REVIEWS: Horror & SyFy — January 10, 2013 at 1:01 am

REVIEW: Weather Wars (2011)


A brilliant scientist and meteorologist Marcus Grange (Stacy Keach) is working on a new project called “Thunderbird”, that allows people to control weather.

The project was being supported by the U.S. government, until the funding was cut off, despite Grange’s protests. He, however, was not ready to let it go just like that…

Years later, Grange, now a bum on the streets of Washington is the one causing havoc – by controlling weather, causing storms, lightning and all kinds of natural disasters.

He blames the government, and is targeting Senator Aldrich (Lance E. Nichols) as the one responsible for his project being halted years ago.

It is soon revealed, that Grange has gone completely nuts over the years – killing those who stood against his project.

At the same time, Grange’s two sons, David (Jason London) and Jacob (Wes Brown) are out to stop their father, before he ruins down Washington completely.

“Weather Wars”, or “Storm War” may seem as silly as a a cheap sci-fi movie can be, but it is a bit more than that.

What is it like to be a bum, and be able to control weather through an iPhone? Stacy Keach does it here, singing songs along the way, and he’s enjoying it as much as he can.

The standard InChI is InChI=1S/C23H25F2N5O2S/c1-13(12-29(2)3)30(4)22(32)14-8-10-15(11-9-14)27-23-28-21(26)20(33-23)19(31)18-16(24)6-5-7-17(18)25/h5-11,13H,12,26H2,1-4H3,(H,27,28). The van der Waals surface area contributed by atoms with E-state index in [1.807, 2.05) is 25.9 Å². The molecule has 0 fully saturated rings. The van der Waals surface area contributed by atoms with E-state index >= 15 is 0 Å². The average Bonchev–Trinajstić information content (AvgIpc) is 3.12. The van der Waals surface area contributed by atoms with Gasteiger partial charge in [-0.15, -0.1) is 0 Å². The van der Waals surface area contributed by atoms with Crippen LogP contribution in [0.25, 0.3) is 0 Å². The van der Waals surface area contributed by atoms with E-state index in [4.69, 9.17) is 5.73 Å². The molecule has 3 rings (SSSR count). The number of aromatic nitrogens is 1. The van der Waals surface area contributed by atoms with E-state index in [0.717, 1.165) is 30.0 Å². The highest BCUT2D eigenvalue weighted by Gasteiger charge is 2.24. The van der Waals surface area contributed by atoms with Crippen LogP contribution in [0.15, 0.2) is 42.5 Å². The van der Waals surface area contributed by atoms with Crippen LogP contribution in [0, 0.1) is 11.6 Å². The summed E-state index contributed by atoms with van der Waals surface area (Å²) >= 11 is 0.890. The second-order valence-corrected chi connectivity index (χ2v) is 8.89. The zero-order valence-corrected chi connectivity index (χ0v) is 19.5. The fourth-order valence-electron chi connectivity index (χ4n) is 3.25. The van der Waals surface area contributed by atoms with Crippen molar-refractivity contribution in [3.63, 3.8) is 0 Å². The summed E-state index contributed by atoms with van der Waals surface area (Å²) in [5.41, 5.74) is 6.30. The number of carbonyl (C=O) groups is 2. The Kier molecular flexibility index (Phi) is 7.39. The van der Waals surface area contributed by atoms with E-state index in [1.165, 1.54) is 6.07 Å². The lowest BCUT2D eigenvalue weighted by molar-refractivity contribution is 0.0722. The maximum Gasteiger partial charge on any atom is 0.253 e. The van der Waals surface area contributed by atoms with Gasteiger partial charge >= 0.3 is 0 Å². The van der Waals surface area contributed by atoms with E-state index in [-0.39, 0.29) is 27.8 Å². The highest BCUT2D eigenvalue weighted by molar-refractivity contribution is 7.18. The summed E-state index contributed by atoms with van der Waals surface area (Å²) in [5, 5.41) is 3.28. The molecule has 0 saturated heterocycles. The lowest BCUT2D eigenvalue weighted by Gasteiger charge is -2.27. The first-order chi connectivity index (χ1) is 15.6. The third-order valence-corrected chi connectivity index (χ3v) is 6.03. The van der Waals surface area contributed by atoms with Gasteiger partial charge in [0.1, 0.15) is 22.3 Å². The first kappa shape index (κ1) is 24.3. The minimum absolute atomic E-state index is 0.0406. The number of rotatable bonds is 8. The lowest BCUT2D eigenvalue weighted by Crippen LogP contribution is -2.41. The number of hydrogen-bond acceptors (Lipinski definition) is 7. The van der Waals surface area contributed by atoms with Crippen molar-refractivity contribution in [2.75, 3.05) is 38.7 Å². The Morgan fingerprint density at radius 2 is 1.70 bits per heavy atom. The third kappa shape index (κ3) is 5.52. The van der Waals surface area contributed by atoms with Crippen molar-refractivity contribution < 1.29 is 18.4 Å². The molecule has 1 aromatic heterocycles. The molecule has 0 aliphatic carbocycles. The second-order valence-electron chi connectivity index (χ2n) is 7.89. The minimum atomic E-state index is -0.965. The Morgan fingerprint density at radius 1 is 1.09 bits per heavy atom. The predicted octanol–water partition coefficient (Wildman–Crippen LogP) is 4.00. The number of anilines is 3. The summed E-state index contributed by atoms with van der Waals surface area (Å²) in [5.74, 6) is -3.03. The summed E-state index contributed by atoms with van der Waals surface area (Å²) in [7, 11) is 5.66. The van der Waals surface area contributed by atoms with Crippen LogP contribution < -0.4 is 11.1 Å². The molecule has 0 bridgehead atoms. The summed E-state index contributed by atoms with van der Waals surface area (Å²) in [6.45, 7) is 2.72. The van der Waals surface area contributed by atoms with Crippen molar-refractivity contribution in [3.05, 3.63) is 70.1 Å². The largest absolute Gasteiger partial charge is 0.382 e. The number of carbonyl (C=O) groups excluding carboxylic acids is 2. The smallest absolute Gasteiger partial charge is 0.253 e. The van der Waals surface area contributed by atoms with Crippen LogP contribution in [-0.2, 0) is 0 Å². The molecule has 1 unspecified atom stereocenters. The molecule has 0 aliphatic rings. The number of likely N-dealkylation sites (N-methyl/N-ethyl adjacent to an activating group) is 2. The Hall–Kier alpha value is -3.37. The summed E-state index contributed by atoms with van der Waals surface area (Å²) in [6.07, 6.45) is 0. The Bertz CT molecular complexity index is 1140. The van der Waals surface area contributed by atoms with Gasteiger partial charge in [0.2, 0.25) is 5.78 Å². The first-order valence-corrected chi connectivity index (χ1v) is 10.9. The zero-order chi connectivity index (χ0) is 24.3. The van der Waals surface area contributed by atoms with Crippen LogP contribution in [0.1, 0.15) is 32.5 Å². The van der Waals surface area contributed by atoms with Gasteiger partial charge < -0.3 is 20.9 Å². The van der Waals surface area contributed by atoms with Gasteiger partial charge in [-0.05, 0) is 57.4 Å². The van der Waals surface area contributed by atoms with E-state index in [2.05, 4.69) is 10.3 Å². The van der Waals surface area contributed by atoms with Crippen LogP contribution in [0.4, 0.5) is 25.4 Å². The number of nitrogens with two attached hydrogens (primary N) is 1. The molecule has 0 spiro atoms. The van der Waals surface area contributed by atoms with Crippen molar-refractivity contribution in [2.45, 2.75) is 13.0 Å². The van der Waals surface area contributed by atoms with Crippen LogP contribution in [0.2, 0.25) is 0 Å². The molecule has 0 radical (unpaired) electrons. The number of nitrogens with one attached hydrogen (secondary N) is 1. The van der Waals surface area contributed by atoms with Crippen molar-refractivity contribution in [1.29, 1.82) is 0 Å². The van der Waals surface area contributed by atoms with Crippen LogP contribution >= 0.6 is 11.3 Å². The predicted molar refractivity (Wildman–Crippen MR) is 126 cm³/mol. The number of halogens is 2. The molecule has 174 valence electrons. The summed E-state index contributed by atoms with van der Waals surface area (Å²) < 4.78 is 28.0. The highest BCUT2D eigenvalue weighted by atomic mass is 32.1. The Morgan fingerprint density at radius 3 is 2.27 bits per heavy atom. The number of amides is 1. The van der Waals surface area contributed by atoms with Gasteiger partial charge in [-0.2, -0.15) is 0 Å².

Jason London plays the stereotypical character, and he doesn’t have any surprises at all. Same can be said about Wes Brown, who at times, looks like a younger version of Gerard Butler.

Overall, the acting is good, however, as you’ve probably guessed, all the special effects here are CGI, and some of them do not look natural at all.

The story mostly is about the “mad meteorologist”, who is obsessed with revenge, and everyone else tries to stop him. Bleak subplot of the film circles around the relations between Grange and his different sons.

Basically, the only way to enjoy “Weather Wars” is to completely switch off your brain, and watch some fake natural disasters.

Towards the end of the film, you catch yourself thinking that the whole damn army is trying to capture one man, a bum, who has a “magic phone” that controls the weather.

This sounds so absurd, that you just might want to sit it to the end, just to see how it ends. Speaking of the ending, it is a bit abrupt, however there was a room left for a sequel.

If one does get made, it is highly doubtful that Stay Keach would return to reprise his part as a mad meteorologist.



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